Fürst P: New developments in glutamine delivery. J Nutr. 2001, 131 (suppl): 2562-2568.
Abilés J, Moreno-Torres R, Moratalla G, Castaño J, Pérez Abúd R, Mudarra A, Muchado MJ, Planells E, Perez de la Cruz A: Effects of supply with glutamine on antioxidant system and lipid peroxidation in patients with parenteral nutrition. Nutr Hosp. 2008, 23: 332-339.
Déchelotte P, Hasselmann M, Cynober L, Allaouchiche B, Coëffier M, Hecketsweiler B, Merle V, Mazerolles M, Samba D, Guillou YM, Petit J, Mansoor O, Colas G, Cohendy R, Barnoud D, Czernichow P, Bleichner G: L-alanyl-L-glutamine dipeptide-supplemented total parenteral nutrition reduces infectious complications and glucose intolerance in critically ill patients: the French controlled, randomized, double-blind, multicenter study. Crit Care Med. 2006, 34: 598-604. 10.1097/01.CCM.0000201004.30750.D1.
Kumar HS, Anandan R: Biochemical studies on the cardioprotective effect of glutamine on tissue antioxidant defense system in isoprenaline-induced myocardial infarction in rats. J Clin Biochem Nutr. 2007, 40: 49-55. 10.3164/jcbn.40.49.
Castell LM, Newsholme EA: Glutamine and the effects of exhaustive exercise upon the immune response. Can J Physiol Pharmacol. 1998, 76: 524-532. 10.1139/cjpp-76-5-524.
Favano A, Santos-Silva PR, Nakano EY, Pedrinelli A, Hernandez AJ, Greve JM: Peptide glutamine supplementation for tolerance of intermittent exercise in soccer players. Clinics. 2008, 63: 27-32. 10.1590/S1807-59322008000100006.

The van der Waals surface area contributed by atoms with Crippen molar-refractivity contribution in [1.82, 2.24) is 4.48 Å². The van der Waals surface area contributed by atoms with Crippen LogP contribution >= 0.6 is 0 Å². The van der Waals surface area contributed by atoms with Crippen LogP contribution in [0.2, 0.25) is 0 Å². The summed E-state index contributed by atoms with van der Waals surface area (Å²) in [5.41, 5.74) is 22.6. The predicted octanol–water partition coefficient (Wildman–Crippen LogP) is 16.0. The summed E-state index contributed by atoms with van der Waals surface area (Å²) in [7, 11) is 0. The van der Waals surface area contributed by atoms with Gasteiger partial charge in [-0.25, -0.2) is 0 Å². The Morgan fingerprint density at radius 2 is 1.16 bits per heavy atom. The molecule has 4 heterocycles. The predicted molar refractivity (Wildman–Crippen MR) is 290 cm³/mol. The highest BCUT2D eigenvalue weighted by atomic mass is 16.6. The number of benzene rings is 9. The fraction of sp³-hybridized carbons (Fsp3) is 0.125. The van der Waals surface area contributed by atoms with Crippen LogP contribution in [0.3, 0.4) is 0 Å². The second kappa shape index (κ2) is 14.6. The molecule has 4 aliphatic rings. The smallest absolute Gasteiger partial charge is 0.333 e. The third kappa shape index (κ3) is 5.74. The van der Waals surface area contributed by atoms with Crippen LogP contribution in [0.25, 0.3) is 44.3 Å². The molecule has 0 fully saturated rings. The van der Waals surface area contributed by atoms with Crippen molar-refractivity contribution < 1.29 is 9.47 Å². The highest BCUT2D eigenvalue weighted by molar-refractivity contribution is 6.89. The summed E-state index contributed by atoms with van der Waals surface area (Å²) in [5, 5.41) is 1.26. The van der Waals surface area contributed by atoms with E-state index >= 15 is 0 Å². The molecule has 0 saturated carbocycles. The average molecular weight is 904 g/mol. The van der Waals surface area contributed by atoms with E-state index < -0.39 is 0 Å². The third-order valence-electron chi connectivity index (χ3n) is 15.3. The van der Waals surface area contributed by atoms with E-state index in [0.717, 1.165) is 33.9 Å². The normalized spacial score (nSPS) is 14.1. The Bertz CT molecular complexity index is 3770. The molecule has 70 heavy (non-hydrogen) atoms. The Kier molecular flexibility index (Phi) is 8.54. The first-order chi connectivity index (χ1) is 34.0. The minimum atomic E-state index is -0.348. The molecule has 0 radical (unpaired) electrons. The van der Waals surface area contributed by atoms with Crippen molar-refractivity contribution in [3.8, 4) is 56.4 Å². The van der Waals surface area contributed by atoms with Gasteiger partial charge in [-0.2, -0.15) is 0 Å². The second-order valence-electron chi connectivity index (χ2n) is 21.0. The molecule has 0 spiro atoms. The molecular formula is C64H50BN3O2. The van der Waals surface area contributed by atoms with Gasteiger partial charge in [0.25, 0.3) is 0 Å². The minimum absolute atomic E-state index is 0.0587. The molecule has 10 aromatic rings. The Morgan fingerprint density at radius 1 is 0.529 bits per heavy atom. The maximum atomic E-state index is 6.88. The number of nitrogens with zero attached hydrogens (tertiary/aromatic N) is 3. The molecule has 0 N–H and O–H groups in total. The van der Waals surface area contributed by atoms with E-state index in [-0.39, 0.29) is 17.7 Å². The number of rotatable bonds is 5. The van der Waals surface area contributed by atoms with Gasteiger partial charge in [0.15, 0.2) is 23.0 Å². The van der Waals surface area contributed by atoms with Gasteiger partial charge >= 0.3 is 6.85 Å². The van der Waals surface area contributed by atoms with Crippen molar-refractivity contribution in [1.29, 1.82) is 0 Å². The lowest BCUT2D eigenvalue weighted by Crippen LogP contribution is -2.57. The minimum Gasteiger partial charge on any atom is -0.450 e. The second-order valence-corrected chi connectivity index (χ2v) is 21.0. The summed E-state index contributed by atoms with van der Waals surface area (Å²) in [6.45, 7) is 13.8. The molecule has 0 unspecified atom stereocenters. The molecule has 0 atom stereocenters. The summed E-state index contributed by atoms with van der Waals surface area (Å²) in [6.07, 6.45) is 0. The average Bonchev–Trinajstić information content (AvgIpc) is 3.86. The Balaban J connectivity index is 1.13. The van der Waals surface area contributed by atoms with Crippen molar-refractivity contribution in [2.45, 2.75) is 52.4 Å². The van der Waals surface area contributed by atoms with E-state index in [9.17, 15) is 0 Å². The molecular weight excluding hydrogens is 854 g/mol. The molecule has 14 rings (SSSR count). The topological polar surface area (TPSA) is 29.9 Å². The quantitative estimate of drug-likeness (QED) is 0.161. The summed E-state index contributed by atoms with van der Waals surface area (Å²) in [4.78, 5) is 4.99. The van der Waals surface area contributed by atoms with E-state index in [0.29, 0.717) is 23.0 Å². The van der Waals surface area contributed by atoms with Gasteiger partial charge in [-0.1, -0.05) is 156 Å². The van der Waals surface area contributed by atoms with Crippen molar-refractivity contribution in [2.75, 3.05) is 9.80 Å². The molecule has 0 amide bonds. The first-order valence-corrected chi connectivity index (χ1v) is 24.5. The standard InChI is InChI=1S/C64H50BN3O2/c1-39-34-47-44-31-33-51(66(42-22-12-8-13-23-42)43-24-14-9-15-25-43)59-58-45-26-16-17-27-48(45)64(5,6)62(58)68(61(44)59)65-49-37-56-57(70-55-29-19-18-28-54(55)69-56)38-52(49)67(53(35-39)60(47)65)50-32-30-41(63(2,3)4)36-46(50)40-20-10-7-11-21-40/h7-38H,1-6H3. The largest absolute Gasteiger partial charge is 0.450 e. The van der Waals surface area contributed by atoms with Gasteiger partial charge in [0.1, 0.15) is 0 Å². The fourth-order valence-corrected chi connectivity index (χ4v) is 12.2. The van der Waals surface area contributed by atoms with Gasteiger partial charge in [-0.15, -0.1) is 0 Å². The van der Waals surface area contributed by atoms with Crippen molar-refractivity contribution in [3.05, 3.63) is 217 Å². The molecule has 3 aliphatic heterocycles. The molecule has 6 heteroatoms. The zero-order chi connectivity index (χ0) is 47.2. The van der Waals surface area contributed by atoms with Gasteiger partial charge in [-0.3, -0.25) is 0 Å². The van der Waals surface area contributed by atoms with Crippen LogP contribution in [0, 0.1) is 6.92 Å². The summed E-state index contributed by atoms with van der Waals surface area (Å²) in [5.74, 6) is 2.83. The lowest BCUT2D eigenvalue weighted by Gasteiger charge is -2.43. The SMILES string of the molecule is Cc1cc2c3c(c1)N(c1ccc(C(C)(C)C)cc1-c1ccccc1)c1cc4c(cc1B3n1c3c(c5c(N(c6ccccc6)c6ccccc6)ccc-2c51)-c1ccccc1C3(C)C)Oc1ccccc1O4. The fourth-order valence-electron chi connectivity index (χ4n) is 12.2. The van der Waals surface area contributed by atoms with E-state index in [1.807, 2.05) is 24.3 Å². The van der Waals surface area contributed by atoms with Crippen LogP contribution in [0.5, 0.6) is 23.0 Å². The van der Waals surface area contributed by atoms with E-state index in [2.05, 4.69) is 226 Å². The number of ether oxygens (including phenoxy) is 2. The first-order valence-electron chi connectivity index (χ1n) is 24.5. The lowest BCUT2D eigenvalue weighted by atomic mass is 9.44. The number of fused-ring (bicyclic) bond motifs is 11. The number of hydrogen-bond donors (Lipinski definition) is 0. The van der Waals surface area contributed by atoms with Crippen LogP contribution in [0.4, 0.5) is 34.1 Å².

Gleeson M: Dosing and efficacy of glutamine supplementation in human exercise and sport training. J Nutr. 2008, 138 (suppl): 2045-2049.
Armstrong LE, Maresh CM, Castellani JW, Bergeron MF, Kenefick RW, LaGasse KE, Riebe D: Urinary indices of hydration status. Int J sport Nutr. 1994, 4: 265-279.
Dill DB, Costill DL: Calculation of percentage changes in volume of blood, plasma and red cells in dehydration. J Appl Physiol. 1974, 37: 247-248.
Klassen P, Mazariegos M, Solomons NW, Furst P: The pharmacokinetic responses of humans to 20 g of alanyl-glutamine dipeptide differ with the dosing protocol but not with gastric acidity or in patients with acute dengue fever. J Nutr. 2000, 130: 177-182.
Ziegler TR, Benfell K, Smith RJ, Young LS, Brown E, Ferrari-Baliviera E, Lowe DK, Wilmore DW: Safety and metabolic effects of L-glutamine administration in humans. J Parenter Enteral Nutr. 1990, 14: 137S-146S. 10.1177/0148607190014004201.
Rhoads JM, Wu G: Glutamine, arginine and leucine signaling in the intestine. Amino Acids. 2009, 37: 111-122. 10.1007/s00726-008-0225-4.